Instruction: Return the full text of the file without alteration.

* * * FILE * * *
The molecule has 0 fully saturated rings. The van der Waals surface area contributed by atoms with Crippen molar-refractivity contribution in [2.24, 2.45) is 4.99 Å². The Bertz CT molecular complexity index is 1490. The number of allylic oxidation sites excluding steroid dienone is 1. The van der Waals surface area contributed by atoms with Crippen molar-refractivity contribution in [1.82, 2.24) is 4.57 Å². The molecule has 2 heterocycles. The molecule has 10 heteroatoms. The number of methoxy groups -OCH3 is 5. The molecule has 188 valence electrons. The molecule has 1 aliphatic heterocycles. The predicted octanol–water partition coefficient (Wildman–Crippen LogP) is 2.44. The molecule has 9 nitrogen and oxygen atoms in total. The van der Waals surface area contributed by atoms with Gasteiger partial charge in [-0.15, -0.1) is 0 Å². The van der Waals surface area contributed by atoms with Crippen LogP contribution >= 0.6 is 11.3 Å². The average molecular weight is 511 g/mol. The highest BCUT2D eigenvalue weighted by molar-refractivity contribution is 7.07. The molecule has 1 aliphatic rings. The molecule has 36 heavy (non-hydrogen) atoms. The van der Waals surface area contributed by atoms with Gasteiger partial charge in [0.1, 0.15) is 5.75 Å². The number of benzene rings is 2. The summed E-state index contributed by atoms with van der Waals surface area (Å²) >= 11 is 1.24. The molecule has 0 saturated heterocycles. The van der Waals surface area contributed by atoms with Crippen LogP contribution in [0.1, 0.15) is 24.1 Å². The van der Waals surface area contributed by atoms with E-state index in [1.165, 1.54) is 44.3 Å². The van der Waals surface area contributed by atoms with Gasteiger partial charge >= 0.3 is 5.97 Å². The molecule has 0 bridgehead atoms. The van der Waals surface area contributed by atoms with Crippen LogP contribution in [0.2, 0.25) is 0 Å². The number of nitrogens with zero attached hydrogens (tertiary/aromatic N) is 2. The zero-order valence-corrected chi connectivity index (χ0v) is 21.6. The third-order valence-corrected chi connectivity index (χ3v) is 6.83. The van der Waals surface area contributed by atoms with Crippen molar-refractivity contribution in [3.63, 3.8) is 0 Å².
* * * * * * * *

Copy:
The molecule has 0 fully saturated rings. The van der Waals surface area contributed by atoms with Crippen molar-refractivity contribution in [2.24, 2.45) is 4.99 Å². The Bertz CT molecular complexity index is 1490. The number of allylic oxidation sites excluding steroid dienone is 1. The van der Waals surface area contributed by atoms with Crippen molar-refractivity contribution in [1.82, 2.24) is 4.57 Å². The molecule has 2 heterocycles. The molecule has 10 heteroatoms. The number of methoxy groups -OCH3 is 5. The molecule has 188 valence electrons. The molecule has 1 aliphatic heterocycles. The predicted octanol–water partition coefficient (Wildman–Crippen LogP) is 2.44. The molecule has 9 nitrogen and oxygen atoms in total. The van der Waals surface area contributed by atoms with Gasteiger partial charge in [-0.15, -0.1) is 0 Å². The van der Waals surface area contributed by atoms with Crippen LogP contribution >= 0.6 is 11.3 Å². The average molecular weight is 511 g/mol. The highest BCUT2D eigenvalue weighted by molar-refractivity contribution is 7.07. The molecule has 1 aliphatic rings. The molecule has 36 heavy (non-hydrogen) atoms. The van der Waals surface area contributed by atoms with Gasteiger partial charge in [0.1, 0.15) is 5.75 Å². The number of benzene rings is 2. The summed E-state index contributed by atoms with van der Waals surface area (Å²) >= 11 is 1.24. The molecule has 0 saturated heterocycles. The van der Waals surface area contributed by atoms with Crippen LogP contribution in [0.1, 0.15) is 24.1 Å². The van der Waals surface area contributed by atoms with E-state index in [1.165, 1.54) is 44.3 Å². The van der Waals surface area contributed by atoms with Gasteiger partial charge >= 0.3 is 5.97 Å². The molecule has 0 bridgehead atoms. The van der Waals surface area contributed by atoms with Crippen LogP contribution in [0.2, 0.25) is 0 Å². The number of nitrogens with zero attached hydrogens (tertiary/aromatic N) is 2. The zero-order valence-corrected chi connectivity index (χ0v) is 21.6. The third-order valence-corrected chi connectivity index (χ3v) is 6.83. The van der Waals surface area contributed by atoms with Crippen molar-refractivity contribution in [3.63, 3.8) is 0 Å².